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shaw 54th memorial installation


Directly across from the Massachusetts State House, the Shaw 54th Regiment Memorial—honoring the heroism of the first African American soldiers who served in the Civil War—has stood for 123 years. Beyond the significance of the bronze relief sculpture as an important and beautiful work of art, the story behind it is truly remarkable. So when the memorial was removed for restoration, there was an opportunity to use over 900 feet of construction fence in the Boston Common to tell the story.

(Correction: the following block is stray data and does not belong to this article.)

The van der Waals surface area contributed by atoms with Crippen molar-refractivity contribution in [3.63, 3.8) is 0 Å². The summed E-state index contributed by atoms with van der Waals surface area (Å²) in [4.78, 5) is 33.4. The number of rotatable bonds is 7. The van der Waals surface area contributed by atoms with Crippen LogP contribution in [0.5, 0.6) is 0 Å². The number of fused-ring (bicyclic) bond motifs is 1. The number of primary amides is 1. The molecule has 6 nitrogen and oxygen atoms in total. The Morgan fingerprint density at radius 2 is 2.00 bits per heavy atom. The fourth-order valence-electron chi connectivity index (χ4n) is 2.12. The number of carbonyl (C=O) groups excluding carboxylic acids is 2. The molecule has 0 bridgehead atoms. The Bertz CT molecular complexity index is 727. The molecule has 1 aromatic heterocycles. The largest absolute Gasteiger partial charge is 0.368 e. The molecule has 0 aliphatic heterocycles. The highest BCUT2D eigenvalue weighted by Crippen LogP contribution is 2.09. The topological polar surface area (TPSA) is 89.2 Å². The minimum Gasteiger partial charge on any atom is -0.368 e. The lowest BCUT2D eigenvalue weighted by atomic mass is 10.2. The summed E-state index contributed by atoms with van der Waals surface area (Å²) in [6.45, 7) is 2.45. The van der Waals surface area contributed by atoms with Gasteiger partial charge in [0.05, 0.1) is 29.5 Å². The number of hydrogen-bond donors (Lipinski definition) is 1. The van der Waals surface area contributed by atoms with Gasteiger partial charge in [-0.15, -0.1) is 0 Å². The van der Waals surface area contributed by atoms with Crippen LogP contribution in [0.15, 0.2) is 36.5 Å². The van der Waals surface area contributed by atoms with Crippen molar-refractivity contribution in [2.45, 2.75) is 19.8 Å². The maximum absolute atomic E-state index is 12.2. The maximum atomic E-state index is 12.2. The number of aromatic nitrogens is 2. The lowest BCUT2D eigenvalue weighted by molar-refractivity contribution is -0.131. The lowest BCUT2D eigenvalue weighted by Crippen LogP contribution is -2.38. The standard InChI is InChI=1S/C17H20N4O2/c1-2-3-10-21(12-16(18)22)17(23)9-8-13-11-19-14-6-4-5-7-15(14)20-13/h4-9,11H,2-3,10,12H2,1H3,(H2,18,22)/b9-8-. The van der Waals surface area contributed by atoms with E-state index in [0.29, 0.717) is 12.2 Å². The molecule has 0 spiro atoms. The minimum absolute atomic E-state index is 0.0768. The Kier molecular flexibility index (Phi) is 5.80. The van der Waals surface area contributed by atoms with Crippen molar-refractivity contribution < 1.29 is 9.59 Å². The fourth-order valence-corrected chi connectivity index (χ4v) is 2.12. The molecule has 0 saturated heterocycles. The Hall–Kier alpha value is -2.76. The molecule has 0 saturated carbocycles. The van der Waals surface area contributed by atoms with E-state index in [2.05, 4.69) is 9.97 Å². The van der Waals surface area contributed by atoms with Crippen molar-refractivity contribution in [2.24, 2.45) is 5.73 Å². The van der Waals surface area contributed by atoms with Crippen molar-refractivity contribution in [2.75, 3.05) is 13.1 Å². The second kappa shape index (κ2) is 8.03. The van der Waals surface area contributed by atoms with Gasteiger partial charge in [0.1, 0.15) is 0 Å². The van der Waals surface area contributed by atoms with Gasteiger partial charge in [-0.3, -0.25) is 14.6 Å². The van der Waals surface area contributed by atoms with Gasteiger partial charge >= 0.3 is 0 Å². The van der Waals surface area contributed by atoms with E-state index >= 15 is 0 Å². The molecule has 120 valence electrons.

Working with our partners at the Friends of the Public Garden, Museum of African American History, and National Park Service, the story of Colonel Shaw (of Beacon Hill), the 54th Regiment, and the memorial that commemorates them is brought to life on an outdoor exhibition we designed. The installation features archival photos (including rarely seen carte de visite portraits of men of the 54th); historic documents such as recruitment posters and handwritten letters; and quotes from Frederick Douglass, Harriet Tubman, and Booker T. Washington. It also shows Augustus Saint-Gaudens’ process of creating what has been called American’s most beautiful public monument. After its dedication in 1897 through the present, the memorial has served as a backdrop for both celebrations and protests (and inspired the 1989 film Glory) while occupying a key spot at the intersection of Boston’s Freedom Trail and Black Heritage Trail. This outdoor “museum without walls” will be up through the end of this year.